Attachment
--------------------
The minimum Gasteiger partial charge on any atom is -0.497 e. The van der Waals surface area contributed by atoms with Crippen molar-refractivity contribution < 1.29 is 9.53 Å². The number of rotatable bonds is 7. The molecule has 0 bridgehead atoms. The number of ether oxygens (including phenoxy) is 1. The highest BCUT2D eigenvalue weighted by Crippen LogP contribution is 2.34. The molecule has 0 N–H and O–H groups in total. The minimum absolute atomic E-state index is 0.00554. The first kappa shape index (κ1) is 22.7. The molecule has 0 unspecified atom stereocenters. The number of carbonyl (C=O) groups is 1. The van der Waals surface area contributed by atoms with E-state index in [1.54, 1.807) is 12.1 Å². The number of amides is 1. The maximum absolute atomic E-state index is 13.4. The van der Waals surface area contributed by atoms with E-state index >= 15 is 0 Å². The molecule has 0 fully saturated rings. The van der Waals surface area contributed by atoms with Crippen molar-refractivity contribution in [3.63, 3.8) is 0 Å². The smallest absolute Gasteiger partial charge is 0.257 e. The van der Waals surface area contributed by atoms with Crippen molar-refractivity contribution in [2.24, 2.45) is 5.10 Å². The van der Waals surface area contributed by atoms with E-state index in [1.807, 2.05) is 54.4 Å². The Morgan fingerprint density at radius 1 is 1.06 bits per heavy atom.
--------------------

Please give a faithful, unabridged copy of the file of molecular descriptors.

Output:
The minimum Gasteiger partial charge on any atom is -0.497 e. The van der Waals surface area contributed by atoms with Crippen molar-refractivity contribution < 1.29 is 9.53 Å². The number of rotatable bonds is 7. The molecule has 0 bridgehead atoms. The number of ether oxygens (including phenoxy) is 1. The highest BCUT2D eigenvalue weighted by Crippen LogP contribution is 2.34. The molecule has 0 N–H and O–H groups in total. The minimum absolute atomic E-state index is 0.00554. The first kappa shape index (κ1) is 22.7. The molecule has 0 unspecified atom stereocenters. The number of carbonyl (C=O) groups is 1. The van der Waals surface area contributed by atoms with E-state index in [1.54, 1.807) is 12.1 Å². The number of amides is 1. The maximum absolute atomic E-state index is 13.4. The van der Waals surface area contributed by atoms with E-state index >= 15 is 0 Å². The molecule has 0 fully saturated rings. The van der Waals surface area contributed by atoms with Crippen molar-refractivity contribution in [3.63, 3.8) is 0 Å². The smallest absolute Gasteiger partial charge is 0.257 e. The van der Waals surface area contributed by atoms with Crippen molar-refractivity contribution in [2.24, 2.45) is 5.10 Å². The van der Waals surface area contributed by atoms with E-state index in [1.807, 2.05) is 54.4 Å². The Morgan fingerprint density at radius 1 is 1.06 bits per heavy atom.